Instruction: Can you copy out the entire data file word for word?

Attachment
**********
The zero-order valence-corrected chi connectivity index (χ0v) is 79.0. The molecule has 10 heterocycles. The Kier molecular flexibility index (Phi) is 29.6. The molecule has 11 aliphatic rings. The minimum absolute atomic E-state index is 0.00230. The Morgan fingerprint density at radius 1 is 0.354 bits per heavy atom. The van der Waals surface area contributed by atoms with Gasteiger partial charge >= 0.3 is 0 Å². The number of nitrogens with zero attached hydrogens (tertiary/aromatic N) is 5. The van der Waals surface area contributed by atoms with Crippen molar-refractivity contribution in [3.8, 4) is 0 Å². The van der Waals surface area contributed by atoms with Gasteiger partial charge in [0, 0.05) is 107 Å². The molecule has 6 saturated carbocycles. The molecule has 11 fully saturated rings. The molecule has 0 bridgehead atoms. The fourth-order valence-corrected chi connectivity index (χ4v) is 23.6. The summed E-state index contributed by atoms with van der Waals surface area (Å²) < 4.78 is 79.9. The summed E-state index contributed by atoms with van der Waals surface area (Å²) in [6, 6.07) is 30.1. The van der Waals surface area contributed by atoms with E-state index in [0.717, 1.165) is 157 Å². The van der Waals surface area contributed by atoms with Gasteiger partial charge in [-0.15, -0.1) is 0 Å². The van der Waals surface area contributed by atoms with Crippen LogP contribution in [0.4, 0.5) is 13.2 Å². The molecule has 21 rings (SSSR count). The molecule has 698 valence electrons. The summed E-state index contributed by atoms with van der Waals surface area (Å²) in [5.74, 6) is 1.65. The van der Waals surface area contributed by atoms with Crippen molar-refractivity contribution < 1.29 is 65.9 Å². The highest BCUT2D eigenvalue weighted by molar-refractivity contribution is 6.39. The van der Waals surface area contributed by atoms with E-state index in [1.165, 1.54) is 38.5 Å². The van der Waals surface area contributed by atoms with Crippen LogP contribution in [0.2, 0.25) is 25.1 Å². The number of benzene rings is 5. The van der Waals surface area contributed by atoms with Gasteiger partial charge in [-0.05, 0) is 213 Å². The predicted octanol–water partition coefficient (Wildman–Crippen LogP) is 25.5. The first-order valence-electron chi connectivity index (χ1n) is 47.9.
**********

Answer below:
The zero-order valence-corrected chi connectivity index (χ0v) is 79.0. The molecule has 10 heterocycles. The Kier molecular flexibility index (Phi) is 29.6. The molecule has 11 aliphatic rings. The minimum absolute atomic E-state index is 0.00230. The Morgan fingerprint density at radius 1 is 0.354 bits per heavy atom. The van der Waals surface area contributed by atoms with Gasteiger partial charge >= 0.3 is 0 Å². The number of nitrogens with zero attached hydrogens (tertiary/aromatic N) is 5. The van der Waals surface area contributed by atoms with Crippen molar-refractivity contribution in [3.8, 4) is 0 Å². The van der Waals surface area contributed by atoms with Gasteiger partial charge in [0, 0.05) is 107 Å². The molecule has 6 saturated carbocycles. The molecule has 11 fully saturated rings. The molecule has 0 bridgehead atoms. The fourth-order valence-corrected chi connectivity index (χ4v) is 23.6. The summed E-state index contributed by atoms with van der Waals surface area (Å²) < 4.78 is 79.9. The summed E-state index contributed by atoms with van der Waals surface area (Å²) in [6, 6.07) is 30.1. The van der Waals surface area contributed by atoms with E-state index in [0.717, 1.165) is 157 Å². The van der Waals surface area contributed by atoms with Gasteiger partial charge in [-0.15, -0.1) is 0 Å². The van der Waals surface area contributed by atoms with Crippen LogP contribution in [0.4, 0.5) is 13.2 Å². The molecule has 21 rings (SSSR count). The molecule has 698 valence electrons. The summed E-state index contributed by atoms with van der Waals surface area (Å²) in [5.74, 6) is 1.65. The van der Waals surface area contributed by atoms with Crippen molar-refractivity contribution < 1.29 is 65.9 Å². The highest BCUT2D eigenvalue weighted by molar-refractivity contribution is 6.39. The van der Waals surface area contributed by atoms with E-state index in [1.165, 1.54) is 38.5 Å². The van der Waals surface area contributed by atoms with Crippen LogP contribution in [0.2, 0.25) is 25.1 Å². The number of benzene rings is 5. The van der Waals surface area contributed by atoms with Gasteiger partial charge in [-0.05, 0) is 213 Å². The predicted octanol–water partition coefficient (Wildman–Crippen LogP) is 25.5. The first-order valence-electron chi connectivity index (χ1n) is 47.9.